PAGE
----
Jan. 7 2010
Washington, D.C. — As Congress negotiates a final health care reform bill, lawmakers should seize this unprecedented opportunity to invest in proven measures that prevent costly diseases from occurring in the first place, which will improve health and reduce health care costs. These include measures to prevent and reduce tobacco use, which remains the leading cause of preventable death in the United States, killing more than 400,000 people and costing the nation $96 billion in health care expenditures annually.
The legislation now being crafted by House and Senate negotiators contains essential disease prevention programs that will improve health and reduce costs. These include: A requirement that Medicaid cover preventive services with demonstrated effectiveness, including treatment to help smokers quit, and creation of a prevention trust fund to finance proven, community-based prevention programs aimed at problems such as tobacco use and obesity.
Medicaid coverage of smoking cessation treatment: The final health care reform legislation should require comprehensive coverage of smoking cessation treatment, including medication and counseling with no cost-sharing requirements, for all Medicaid recipients, as the House-passed legislation would. The Senate bill would require such coverage only for pregnant women receiving Medicaid.
Medicaid coverage of smoking cessation treatment is critical as lower-income Americans have higher rates of smoking than the general population, and health care reform is expected to expand Medicaid coverage to millions of new beneficiaries. In 2007, 33 percent of adult enrollees in Medicaid smoked, according to the Centers for Disease Control and Prevention. The overall rate of smoking among adults in 2008 was 20.6 percent. Medicaid expenditures attributable to smoking total $22 billion annually, representing 11 percent of all Medicaid expenditures, according to the CDC.
Remarkable results recently reported by Massachusetts underscore the benefits of providing Medicaid coverage of smoking cessation treatment. The state found that smoking rates among beneficiaries in its MassHealth program dropped by 26 percent in the first two and a half years after it began providing coverage and promoting use of smoking cessation services in 2006. Costly medical procedures also were reduced substantially. Among the group that enrolled in the smoking cessation program, there were 38 percent fewer hospitalizations for heart attacks and 17 percent fewer emergency-room visits for asthma symptoms in the first year. There were 17 percent fewer claims for maternal birth complications since the benefit was implemented.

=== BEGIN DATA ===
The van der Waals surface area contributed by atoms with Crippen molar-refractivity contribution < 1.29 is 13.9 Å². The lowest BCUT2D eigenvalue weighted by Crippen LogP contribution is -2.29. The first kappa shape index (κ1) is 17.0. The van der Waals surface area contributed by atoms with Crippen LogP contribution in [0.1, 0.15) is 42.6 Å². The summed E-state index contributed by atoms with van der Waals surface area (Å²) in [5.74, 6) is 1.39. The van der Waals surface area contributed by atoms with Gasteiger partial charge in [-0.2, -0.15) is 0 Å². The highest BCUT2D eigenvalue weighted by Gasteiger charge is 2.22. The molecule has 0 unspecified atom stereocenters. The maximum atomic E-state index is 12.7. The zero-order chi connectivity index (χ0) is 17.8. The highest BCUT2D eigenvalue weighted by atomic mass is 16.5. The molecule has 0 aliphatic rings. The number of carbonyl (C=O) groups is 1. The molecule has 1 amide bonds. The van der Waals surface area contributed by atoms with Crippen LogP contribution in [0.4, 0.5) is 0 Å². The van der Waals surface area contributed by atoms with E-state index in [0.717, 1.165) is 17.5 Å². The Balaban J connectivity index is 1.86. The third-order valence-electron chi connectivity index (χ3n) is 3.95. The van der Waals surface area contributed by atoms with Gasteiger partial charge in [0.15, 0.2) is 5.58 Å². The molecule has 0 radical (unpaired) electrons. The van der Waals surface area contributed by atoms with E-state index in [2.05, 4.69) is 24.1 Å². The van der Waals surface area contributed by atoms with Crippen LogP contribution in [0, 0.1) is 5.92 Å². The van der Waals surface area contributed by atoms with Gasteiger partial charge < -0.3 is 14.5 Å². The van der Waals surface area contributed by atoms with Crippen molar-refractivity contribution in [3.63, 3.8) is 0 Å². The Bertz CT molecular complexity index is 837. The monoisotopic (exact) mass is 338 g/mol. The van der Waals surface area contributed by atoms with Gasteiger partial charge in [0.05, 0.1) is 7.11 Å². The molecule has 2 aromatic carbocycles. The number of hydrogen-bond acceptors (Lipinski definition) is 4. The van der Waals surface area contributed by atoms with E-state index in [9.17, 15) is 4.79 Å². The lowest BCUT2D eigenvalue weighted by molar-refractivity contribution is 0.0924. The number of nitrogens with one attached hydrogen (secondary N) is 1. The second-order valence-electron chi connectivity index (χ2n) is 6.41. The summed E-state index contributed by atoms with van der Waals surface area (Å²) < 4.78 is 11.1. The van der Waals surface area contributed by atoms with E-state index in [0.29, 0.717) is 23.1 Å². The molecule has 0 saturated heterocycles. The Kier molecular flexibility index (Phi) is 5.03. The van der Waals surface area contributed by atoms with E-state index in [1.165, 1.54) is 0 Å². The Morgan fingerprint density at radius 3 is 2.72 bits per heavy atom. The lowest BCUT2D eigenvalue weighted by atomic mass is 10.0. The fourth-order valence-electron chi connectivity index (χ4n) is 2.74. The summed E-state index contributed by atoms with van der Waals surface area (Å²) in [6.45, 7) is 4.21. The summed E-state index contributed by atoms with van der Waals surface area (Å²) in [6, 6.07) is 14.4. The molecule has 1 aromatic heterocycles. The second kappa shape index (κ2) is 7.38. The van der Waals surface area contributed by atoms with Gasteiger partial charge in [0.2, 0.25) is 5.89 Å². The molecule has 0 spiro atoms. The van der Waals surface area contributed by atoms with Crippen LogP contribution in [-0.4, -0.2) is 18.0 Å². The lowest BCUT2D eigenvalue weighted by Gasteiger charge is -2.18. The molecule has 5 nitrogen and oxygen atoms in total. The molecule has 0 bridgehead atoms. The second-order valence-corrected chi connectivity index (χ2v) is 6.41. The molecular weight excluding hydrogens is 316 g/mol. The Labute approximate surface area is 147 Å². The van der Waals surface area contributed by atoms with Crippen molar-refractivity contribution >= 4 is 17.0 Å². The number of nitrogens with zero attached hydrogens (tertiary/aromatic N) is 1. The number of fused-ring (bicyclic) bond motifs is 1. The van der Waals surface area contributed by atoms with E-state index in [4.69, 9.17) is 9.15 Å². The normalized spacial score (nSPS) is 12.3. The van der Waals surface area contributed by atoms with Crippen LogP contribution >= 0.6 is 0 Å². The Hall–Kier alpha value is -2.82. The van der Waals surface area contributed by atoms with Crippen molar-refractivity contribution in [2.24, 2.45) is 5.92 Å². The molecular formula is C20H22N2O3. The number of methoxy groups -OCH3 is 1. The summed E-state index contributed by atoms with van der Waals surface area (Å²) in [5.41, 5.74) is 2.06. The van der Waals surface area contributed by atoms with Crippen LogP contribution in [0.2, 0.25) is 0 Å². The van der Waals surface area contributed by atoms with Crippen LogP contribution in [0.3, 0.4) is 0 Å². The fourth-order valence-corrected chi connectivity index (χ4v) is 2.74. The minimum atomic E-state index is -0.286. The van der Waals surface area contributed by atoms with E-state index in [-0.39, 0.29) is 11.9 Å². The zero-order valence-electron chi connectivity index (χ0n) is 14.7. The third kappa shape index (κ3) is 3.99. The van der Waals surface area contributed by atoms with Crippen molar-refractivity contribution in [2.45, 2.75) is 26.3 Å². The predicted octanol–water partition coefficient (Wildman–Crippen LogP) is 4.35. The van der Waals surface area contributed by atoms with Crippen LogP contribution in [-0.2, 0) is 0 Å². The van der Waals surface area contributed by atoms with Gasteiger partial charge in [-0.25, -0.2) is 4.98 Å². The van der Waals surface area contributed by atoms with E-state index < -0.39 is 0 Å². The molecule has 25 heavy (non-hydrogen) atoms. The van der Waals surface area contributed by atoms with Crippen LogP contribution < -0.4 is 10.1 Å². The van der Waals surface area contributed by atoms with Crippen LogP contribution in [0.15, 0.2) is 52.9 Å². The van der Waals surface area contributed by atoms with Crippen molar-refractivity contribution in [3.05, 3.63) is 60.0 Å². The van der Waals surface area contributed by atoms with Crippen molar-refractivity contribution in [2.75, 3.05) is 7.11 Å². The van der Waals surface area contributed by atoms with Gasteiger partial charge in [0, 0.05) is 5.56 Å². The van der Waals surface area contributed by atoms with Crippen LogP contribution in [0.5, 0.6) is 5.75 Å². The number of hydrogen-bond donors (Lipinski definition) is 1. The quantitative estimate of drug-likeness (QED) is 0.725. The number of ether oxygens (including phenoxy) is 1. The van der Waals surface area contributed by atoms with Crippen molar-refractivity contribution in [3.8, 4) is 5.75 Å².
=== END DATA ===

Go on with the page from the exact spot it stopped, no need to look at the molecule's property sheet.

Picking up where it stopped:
Massachusetts' results are early indicators of how much would be gained with a sustained national effort to reduce smoking among Medicaid beneficiaries. Yet, according to the CDC, only six states in 2007 provided coverage of all tobacco-dependence treatments (FDA-approved medications and counseling) to help smokers quit. Though many states are facing severe budget constraints, tobacco prevention and cessation will result in long-term savings for federal and state governments by reducing tobacco-related diseases and health care costs.
Prevention funds: Both the House and Senate bills also would establish a fund to finance proven community-based prevention programs targeting public health problems such as tobacco use and obesity. Americans spend more than $2 trillion a year to treat disease and manage illnesses, and almost three quarters of that money is spent on caring for people whose illnesses we know how to prevent. For example, smoking causes one in five deaths from heart disease, nearly one-third of all cancer deaths and nine in 10 deaths from lung cancer. The lifetime health care costs for individuals who smoke are $17,500 higher than they are for non-smokers.
The Trust for America's Health reviewed prevention programs that already have been tried and found that an investment of $10 per person, per year in proven initiatives to prevent smoking, promote physical activity and improve nutrition could save more than $16 billion a year within five years. That's a return of $5.60 for every dollar invested. While the Congressional Budget Office has not estimated short-term savings from prevention in the health reform bills, it has said that "certain types of preventive services have been found to yield substantial net savings, largely because the initial costs are low and the long-term benefits are large."
The final legislation should adopt the higher 5-year public health and prevention funding level in the House bill and the ongoing funding stream found in the Senate bill. These funds would help finance community-based prevention activities and media campaigns that promote disease prevention. Effective prevention will mean fewer premature deaths, less disease and more cost-effective health care spending.